If customers want to be eligible for the competition, they need to act quickly. The competition ends June 30.

“The opportunity to win a house full of LED bulbs could be a big energy saver,” said Dave Koster, general manager, HBPW. “LED bulbs use 80 percent less energy than incandescent lights and can last 20 or more years.”

The Energy Prize has developed friendly competitions between four ward groups in the city to help raise awareness and participation for Holland’s bid in the Georgetown University Energy Prize. The “Know Your Number” campaign is the second ward competition. The first quarter competition wrapped up in March after residents competed by getting a furnace tune up chance to win a new high-efficiency furnace.

For more information about the Energy Prize, visit www.hollandenergyprize.com

In rankings released yesterday, the City of Holland is ranked fourth among 50 cities nationwide competing in the Georgetown University Energy Prize (GUEP), a contest that is challenging communities across the U.S. to rethink their energy use.

To earn its 4th place ranking, Holland currently holds a net -20 in energy reduction. The current leader, Huntsville, Ala., holds a net -32. The results are an accumulation of data from the first two quarters of 2015 and are available at http://guep.iconics.com. GUEP is a two-year competition.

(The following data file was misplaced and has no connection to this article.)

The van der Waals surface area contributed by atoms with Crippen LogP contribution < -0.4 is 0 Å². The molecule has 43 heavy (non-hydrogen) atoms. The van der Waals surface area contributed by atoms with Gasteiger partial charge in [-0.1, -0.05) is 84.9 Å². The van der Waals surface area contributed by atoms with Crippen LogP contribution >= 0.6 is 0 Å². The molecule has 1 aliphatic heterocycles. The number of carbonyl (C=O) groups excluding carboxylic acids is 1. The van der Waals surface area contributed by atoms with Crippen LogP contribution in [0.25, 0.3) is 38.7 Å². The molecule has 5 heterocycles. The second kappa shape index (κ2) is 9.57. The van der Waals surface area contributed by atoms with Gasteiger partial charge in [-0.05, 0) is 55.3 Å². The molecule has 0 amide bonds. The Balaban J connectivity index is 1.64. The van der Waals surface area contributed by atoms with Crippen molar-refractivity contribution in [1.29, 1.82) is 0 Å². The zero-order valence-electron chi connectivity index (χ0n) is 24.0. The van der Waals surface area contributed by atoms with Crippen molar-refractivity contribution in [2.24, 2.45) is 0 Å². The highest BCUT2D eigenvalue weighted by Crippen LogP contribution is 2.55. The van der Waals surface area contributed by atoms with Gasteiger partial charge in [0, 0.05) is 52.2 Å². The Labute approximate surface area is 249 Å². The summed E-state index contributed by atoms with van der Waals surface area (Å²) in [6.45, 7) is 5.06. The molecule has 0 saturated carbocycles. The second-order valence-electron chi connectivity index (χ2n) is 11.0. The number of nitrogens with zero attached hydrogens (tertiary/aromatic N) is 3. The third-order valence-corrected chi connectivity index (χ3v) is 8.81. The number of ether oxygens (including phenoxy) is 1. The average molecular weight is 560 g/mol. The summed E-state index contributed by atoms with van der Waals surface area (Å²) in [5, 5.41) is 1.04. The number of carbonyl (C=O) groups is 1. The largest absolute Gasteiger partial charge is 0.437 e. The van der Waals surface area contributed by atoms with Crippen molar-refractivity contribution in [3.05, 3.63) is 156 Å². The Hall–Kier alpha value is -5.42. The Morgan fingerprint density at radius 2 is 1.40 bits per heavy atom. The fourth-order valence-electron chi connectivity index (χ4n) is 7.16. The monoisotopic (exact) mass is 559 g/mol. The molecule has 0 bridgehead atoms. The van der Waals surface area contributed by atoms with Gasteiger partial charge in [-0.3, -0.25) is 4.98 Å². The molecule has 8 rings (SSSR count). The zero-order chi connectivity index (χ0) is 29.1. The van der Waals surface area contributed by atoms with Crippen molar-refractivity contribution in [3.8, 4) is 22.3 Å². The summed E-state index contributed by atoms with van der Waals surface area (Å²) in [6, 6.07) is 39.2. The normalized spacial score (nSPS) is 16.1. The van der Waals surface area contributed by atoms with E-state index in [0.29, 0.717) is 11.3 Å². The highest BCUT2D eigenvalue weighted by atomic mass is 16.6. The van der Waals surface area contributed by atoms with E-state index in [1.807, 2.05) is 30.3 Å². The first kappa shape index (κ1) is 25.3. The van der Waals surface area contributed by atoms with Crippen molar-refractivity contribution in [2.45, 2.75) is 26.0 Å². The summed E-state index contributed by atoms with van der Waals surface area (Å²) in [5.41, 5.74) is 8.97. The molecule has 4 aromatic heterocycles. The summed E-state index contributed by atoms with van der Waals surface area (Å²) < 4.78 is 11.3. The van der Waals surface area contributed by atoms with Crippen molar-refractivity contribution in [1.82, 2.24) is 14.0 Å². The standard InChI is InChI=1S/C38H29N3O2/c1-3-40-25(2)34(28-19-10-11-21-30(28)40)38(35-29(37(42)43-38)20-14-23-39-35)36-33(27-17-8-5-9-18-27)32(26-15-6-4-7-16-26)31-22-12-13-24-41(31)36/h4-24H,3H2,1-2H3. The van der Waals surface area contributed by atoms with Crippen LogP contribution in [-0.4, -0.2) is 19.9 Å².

“In less than a year, Holland homeowners have become more conscious of their energy usage, and it is because of their efforts that we are ranked as one of GUEP’s most energy efficient cities,” said Nancy DeBoer, mayor, Holland. “We are only one quarter of the way through this contest and Holland’s volunteer and marketing efforts are just getting started. We look forward to the next reporting from GUEP.”

The GUEP competition officially kicked off in January 2015 and the City of Holland has worked collaboratively with Holland Board of Public Works (HBPW) and SEMCO ENERGY Gas Company to develop participatory, community-facing programs to help reduce energy consumption.

“Holland is a world-class city that values collaboration, and because of that, we have become a contender in the Georgetown Energy Prize,” said Ryan Cotton, city manager, Holland. “Our volunteers have knocked on thousands of doors to tell this story, and there is an entire year remaining, so we still have work to do. Holland needs the resolve of the entire city to earn first place and win $5 million to support the new Holland Energy Fund.”